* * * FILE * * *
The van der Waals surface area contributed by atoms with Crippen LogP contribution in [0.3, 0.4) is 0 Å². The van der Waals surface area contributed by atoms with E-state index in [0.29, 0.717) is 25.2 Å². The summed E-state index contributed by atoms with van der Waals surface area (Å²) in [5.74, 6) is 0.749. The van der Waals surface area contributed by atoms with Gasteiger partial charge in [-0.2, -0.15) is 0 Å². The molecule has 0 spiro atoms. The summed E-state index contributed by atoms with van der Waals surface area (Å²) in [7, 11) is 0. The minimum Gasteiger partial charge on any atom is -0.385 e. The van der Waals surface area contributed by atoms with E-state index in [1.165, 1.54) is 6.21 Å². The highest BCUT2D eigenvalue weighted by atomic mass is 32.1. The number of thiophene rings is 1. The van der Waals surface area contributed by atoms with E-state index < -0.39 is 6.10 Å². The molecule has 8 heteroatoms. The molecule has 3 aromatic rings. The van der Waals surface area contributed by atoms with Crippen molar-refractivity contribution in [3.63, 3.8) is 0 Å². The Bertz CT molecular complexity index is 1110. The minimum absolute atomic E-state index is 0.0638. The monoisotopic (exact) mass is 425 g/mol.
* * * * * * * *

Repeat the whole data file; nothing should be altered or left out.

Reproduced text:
The van der Waals surface area contributed by atoms with Crippen LogP contribution in [0.3, 0.4) is 0 Å². The van der Waals surface area contributed by atoms with E-state index in [0.29, 0.717) is 25.2 Å². The summed E-state index contributed by atoms with van der Waals surface area (Å²) in [5.74, 6) is 0.749. The van der Waals surface area contributed by atoms with Gasteiger partial charge in [-0.2, -0.15) is 0 Å². The molecule has 0 spiro atoms. The summed E-state index contributed by atoms with van der Waals surface area (Å²) in [7, 11) is 0. The minimum Gasteiger partial charge on any atom is -0.385 e. The van der Waals surface area contributed by atoms with E-state index in [1.165, 1.54) is 6.21 Å². The highest BCUT2D eigenvalue weighted by atomic mass is 32.1. The number of thiophene rings is 1. The van der Waals surface area contributed by atoms with E-state index < -0.39 is 6.10 Å². The molecule has 8 heteroatoms. The molecule has 3 aromatic rings. The van der Waals surface area contributed by atoms with Crippen molar-refractivity contribution in [3.63, 3.8) is 0 Å². The Bertz CT molecular complexity index is 1110. The minimum absolute atomic E-state index is 0.0638. The monoisotopic (exact) mass is 425 g/mol.